Recently, a woman made national headlines -- and made an entire country feel like lazy good-for-nothings -- when she finished the Chicago Marathon at 39 weeks pregnant and gave birth hours later.
But take heart, couch potatoes. You don't have to run a marathon, or run at all, to reap impressive health benefits from exercise.
According to a new study, if the average adult walked 6 1/2 hours a month -- or about the same amount of time it took that pregnant athlete to finish the marathon -- he could add three years to his life.
"It doesn't take a lot. You don't have to be super intense, like a triathlon or an Alcatraz swim," said Dr. Moshe Lewis, a California Pacific Medical Center physician who specializes in pain management and sports medicine. "Only 15 minutes a day, that's not much. It's great for people to know that walking around, doing some stairs, that's getting a cardiac regimen going."
For years, health professionals have encouraged simple exercise routines like going for a 15-minute walk during the lunch break and another 15-minute walk while the kids are at soccer practice.
What's changed, doctors and public health experts say, is that large, formal studies now offer definitive proof that even that little bit of exercise can have major payoffs.
One study of more than 400,000 adults in Taiwan -- the same one that showed minimal exercise can add years to someone's life -- found that 15 minutes of moderate exercise, six days a week, reduced the risk of death by 14 percent compared with people who aren't active at all.
In that study, people who did the equivalent of a short, "brisk" walk five times a week had lower rates of cancer, heart disease, stroke and diabetes than people who got no exercise.
A study published by the American Heart Association in August found that people who exercise half an hour a day, five days a week, have a 14 percent lower risk of heart disease than people who don't.
Doctors and public health experts have been losing ground against the tide of unhealthy Americans who refuse to exercise. Only about a third of U.S. adults exercise regularly, defined as three to five times a week of moderate or vigorous physical activity, according to the National Health Interview Survey conducted last year. Another third of adults get no exercise at all.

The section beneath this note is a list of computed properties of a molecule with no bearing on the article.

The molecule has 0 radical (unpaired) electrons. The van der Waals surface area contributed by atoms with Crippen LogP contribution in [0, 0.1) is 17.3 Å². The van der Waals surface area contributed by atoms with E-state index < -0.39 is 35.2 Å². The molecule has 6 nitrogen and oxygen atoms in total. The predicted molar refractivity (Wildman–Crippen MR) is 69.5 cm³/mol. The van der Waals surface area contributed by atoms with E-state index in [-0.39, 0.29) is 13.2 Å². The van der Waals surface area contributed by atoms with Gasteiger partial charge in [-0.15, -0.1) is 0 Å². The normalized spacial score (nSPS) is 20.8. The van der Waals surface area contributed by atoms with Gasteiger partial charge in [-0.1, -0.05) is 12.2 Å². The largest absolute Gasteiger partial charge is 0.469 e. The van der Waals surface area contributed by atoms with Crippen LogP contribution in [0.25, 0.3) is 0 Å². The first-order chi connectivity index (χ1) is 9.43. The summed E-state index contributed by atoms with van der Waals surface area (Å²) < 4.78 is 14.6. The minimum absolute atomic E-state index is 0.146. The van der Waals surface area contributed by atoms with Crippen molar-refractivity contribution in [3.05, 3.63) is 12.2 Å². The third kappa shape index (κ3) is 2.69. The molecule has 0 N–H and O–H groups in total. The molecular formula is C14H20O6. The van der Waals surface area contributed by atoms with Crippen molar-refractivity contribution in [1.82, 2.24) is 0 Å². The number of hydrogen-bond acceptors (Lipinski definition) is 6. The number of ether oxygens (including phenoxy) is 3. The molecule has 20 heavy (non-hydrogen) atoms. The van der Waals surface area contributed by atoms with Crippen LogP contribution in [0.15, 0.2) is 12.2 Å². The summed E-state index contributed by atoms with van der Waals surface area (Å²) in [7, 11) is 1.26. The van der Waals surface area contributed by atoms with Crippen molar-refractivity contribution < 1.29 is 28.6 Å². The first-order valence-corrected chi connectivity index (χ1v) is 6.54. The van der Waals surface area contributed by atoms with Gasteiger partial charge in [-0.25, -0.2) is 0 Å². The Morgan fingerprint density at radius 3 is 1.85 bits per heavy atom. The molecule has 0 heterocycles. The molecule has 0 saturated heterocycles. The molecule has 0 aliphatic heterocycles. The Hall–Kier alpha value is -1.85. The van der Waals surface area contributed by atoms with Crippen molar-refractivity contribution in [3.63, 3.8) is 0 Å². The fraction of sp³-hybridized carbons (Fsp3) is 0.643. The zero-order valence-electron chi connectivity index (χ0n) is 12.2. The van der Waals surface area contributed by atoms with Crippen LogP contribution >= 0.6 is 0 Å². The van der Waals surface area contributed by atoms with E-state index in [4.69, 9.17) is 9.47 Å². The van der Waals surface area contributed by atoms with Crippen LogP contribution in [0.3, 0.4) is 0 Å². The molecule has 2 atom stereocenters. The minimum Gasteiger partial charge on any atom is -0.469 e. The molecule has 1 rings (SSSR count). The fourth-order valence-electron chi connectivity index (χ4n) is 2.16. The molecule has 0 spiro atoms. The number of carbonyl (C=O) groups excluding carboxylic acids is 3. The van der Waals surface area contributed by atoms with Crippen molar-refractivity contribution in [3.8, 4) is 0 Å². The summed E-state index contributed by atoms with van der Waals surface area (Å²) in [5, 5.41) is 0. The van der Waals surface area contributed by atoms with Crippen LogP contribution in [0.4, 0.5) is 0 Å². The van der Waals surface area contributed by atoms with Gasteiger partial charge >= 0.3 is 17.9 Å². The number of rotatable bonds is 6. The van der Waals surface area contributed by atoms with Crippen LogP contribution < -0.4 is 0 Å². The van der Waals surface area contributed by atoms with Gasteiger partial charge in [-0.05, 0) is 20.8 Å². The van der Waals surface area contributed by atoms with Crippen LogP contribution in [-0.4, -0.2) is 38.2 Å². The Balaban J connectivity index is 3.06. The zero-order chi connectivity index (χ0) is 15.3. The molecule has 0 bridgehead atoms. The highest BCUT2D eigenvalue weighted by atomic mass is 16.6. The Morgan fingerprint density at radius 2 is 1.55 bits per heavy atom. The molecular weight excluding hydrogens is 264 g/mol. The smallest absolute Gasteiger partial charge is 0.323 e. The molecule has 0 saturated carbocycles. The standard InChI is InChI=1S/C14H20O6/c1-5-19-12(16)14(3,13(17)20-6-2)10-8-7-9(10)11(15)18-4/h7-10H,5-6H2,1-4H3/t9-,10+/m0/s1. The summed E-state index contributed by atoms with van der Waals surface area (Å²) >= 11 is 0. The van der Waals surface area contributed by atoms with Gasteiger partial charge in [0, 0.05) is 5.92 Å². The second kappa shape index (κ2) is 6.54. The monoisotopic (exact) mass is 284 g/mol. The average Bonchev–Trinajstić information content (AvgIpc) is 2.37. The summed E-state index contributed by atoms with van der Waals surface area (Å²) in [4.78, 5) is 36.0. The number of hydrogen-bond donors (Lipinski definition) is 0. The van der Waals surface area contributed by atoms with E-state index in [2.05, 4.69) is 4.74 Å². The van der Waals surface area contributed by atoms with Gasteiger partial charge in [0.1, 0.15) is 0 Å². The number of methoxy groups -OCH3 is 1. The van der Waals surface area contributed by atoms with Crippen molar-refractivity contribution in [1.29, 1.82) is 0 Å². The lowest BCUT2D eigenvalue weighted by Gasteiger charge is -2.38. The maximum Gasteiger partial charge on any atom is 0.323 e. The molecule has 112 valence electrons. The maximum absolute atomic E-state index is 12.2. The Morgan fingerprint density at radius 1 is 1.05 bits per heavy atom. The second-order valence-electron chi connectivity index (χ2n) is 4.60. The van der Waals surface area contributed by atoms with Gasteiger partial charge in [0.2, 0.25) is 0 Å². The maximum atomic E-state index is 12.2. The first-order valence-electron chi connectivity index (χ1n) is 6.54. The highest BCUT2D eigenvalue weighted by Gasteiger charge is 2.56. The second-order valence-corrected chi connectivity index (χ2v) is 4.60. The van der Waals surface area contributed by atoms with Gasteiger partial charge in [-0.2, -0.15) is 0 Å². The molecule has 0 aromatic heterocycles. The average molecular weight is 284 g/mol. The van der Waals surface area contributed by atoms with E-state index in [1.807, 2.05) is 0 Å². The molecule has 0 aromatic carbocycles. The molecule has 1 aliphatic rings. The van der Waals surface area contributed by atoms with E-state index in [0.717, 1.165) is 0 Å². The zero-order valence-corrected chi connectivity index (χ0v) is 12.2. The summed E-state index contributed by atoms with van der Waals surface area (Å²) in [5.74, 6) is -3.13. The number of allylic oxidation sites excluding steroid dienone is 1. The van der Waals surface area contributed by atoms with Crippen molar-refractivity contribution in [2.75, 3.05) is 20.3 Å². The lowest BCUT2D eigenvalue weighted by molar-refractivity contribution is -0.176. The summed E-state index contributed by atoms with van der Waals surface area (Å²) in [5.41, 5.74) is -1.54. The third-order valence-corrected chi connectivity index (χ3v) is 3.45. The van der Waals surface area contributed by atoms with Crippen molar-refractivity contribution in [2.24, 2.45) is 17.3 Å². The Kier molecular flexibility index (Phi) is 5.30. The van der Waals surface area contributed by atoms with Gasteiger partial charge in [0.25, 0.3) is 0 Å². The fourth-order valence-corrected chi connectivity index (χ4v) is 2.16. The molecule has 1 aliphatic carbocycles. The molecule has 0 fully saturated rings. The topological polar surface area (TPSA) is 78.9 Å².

Forget marathons, or even the occasional charity 5K. Doctors are having a rough time just getting people to walk around their neighborhood a few times a week.
That's a shame, they say, because studies show that those walks could significantly lower their cholesterol, blood sugar levels and blood pressure. They could even help people stop smoking and eat better.
U.S. guidelines suggest at least 30 minutes of exercise five days a week, and doctors generally agree that more exercise is better than less. Still, just getting patients out the door for a few short walks a week could do wonders.
"The low-hanging fruit, in terms of really getting benefit from exercise, it's the people who aren't doing anything at all. If we could just get them to walk, the health effects would be astronomical," said Dr. Robert Sallis, a Southern California family doctor who helped develop a walking campaign for Kaiser Permanente.
It's a lot easier to get someone out the door for, say, 15 minutes a day, than to tell them they need to be running marathons to stay healthy, say many doctors, adding that they sometimes run out of patience with patients' excuses for avoiding exercise.
Then again, there's some concern that patients are short-changing themselves if they get too focused on short bursts of exercise. After all, if 15 to 20 minutes a day is good, double that is even better. The Taiwan study found that for every additional 15 minutes of exercise a day people got, the risk of death decreased by another 4 percent.
"Some exercise is better than none," Lewis said. "But I see the 15 minutes as just a starting point to get to what people typically should be doing, which is 30 minutes of brisk aerobic activity at a minimum."